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Each year the Washington State Association for Justice (WSAJ), puts on its annual Insurance Law Seminar. Each year WSAJ brings in speakers from across the state—and sometimes across the country—to educate plaintiffs lawyers on developments in the law and new approaches to help in representing our clients. This year was no different.

On May 8, the attorneys from Schauermann Thayer each attended this important seminar where we honed old skills, and learned a few new tricks. Three of us (Bill Thayer, Scott Staples, and myself) made the trek to Seattle. Attorneys Brad Thayer and Ben Melnick both watched from the office via video-transmission. Topics included (with a non-legal explanation followed in parentheses):

  • The current status of the Insurance Fair Conduct Act (the Washington law that mandates how insurance companies must treat their insureds);
  • Homeowner Bad Faith Claims (what to do when insurance companies don’t act fairly when processing home owner claims);
  • Risk Pools (a sort of quasi-insurance used by governments and municipalities);
  • UIM Bad Faith in Motor Vehicle Collisions (how to identify when an insurance company is not treating you fairly after a car crash);
  • Discovery in a UIM Bad Faith Case (what sort of documents do we need to ask for when we sue our client’s insurance company following a crash);
  • A general update about new Washington cases (what were the key cases that affected our clients this past year);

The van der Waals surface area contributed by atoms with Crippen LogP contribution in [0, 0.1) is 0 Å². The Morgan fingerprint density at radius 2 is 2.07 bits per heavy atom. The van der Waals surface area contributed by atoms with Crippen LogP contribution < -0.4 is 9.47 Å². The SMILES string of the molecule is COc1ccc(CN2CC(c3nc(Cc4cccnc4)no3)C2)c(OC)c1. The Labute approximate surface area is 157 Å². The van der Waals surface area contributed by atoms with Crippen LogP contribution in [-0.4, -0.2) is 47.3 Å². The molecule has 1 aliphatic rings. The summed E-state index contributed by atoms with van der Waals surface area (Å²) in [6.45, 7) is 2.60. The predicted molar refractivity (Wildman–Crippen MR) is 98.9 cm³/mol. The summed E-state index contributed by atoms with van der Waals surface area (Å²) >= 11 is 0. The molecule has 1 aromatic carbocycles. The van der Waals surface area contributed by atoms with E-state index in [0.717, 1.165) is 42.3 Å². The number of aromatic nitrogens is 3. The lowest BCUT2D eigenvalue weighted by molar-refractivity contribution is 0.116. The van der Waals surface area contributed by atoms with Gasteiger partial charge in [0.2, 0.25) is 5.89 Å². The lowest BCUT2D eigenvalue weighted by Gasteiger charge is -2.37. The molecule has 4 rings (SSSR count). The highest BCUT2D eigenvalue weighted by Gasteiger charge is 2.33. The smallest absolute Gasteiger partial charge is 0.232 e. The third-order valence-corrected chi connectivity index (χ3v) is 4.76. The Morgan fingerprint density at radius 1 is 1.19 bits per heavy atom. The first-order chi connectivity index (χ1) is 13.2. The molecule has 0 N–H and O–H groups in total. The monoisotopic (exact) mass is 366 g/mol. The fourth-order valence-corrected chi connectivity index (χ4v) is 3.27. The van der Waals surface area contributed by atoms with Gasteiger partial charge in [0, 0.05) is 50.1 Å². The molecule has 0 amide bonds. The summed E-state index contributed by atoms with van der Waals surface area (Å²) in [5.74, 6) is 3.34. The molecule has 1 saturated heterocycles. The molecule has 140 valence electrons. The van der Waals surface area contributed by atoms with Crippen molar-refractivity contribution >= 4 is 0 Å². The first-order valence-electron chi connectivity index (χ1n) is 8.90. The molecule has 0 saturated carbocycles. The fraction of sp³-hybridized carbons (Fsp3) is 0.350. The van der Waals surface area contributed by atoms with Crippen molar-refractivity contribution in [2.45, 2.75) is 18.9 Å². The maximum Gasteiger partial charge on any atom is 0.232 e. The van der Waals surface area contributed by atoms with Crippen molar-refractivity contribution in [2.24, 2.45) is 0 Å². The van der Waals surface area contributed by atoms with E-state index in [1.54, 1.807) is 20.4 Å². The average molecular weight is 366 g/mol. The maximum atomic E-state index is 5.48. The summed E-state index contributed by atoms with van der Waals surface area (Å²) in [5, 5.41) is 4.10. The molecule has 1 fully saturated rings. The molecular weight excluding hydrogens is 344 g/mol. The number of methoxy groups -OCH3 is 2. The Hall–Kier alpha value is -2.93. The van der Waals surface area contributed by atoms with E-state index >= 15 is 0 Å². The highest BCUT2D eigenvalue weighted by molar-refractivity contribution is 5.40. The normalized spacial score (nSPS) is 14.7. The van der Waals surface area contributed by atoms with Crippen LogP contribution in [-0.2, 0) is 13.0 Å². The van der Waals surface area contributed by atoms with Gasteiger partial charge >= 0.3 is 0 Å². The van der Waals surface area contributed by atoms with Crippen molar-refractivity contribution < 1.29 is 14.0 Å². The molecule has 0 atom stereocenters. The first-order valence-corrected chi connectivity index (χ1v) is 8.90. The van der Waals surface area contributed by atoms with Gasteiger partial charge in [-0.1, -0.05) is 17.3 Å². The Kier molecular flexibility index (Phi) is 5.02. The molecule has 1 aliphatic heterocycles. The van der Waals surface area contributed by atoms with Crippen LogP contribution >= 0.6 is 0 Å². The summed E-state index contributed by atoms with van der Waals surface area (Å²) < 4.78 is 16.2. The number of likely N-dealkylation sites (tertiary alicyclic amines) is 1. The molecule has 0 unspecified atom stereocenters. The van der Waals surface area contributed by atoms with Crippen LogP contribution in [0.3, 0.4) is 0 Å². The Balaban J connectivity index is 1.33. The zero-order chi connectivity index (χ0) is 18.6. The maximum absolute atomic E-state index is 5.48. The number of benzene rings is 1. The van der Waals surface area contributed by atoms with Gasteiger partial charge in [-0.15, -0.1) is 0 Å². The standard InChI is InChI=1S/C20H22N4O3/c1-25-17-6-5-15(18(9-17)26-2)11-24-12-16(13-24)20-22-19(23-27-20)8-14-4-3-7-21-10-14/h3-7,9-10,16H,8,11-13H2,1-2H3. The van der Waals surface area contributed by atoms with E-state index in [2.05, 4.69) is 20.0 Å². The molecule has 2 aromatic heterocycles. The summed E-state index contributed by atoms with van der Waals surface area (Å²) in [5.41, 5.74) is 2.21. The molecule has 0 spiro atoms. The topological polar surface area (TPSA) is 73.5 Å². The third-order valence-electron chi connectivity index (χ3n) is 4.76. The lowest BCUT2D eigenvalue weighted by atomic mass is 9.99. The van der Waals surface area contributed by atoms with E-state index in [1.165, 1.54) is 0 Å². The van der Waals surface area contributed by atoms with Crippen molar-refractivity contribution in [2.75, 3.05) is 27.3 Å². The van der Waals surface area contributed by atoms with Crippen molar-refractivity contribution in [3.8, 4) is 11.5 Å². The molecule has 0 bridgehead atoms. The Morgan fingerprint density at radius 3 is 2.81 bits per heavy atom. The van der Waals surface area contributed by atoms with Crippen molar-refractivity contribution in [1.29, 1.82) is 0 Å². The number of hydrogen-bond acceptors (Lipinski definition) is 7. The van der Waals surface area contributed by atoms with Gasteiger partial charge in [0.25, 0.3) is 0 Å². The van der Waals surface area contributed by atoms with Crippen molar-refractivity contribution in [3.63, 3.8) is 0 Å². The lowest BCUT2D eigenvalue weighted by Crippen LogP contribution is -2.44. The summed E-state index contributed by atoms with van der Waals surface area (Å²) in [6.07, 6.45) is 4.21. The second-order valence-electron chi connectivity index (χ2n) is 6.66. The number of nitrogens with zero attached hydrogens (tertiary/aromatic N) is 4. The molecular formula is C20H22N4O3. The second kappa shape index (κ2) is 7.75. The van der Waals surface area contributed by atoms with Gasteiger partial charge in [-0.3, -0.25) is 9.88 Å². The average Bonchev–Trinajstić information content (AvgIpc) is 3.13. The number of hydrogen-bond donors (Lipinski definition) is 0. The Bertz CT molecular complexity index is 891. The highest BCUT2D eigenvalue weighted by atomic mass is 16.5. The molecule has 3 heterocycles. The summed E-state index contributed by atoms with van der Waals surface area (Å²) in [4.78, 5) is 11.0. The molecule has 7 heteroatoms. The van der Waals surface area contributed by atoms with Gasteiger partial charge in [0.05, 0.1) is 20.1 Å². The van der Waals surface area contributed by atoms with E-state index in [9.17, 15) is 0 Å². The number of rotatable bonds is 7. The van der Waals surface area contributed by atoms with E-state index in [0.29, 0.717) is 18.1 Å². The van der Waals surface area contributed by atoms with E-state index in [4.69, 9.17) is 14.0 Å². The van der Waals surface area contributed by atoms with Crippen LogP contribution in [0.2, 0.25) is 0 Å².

• Personal Injury Protection (how to handle a personal injury protection (or PIP) claim);
  • Looking at 3rd Party Bad Faith (how to know if the other driver’s insurance company is treating our clients fairly);
  • Bad Faith from the Perspective of a Defense Attorney (what do the insurance companies and their attorneys think about what Washington State requires of them);
  • Trying Insurance Bad Faith and Consumer Protection Cases (what tips do the most experienced attorneys in Washington have for trying these types of cases);
  • Behaving Ethically and Civilly When the Defense Attorney Doesn’t (no explanation is needed—this is not always an easy task);
  • Using Experts in Bad Faith Cases (what type of professional witnesses do we need when bringing a bad faith claim

Keeping current and knowledgeable about these topics is no small task. Indeed, the area of law we practice is filled with landmines for the unwary and we all recognize the importance of this type of continuing education. Speaking only for myself, I’ve attended this seminar every year since becoming a Plaintiff’s attorney—it’s that important. We routinely utilize the things we learn in our everyday practice and implement the strategies as we represent our clients.

We know our clients have many options when it comes to hiring a personal injury attorney and want to provide the kind of service that kind of trust deserves. It’s through educational opportunities like these that we equip ourselves to do so.

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About the Author

Scott Edwards

Scott Edwards is a partner at Schauermann Thayer Jacobs Staples & Edwards law firm. Scott is licensed in both Oregon and Washington, and has been practicing law since 2008. Though Scott started his career working for insurance companies, he now focuses his practice on personal injury, auto accident, biking accident, and insurance cases. In his free time, Scott enjoys spending time pedaling around the streets of Vancouver, Washington and Portland, Oregon on his bicycle.

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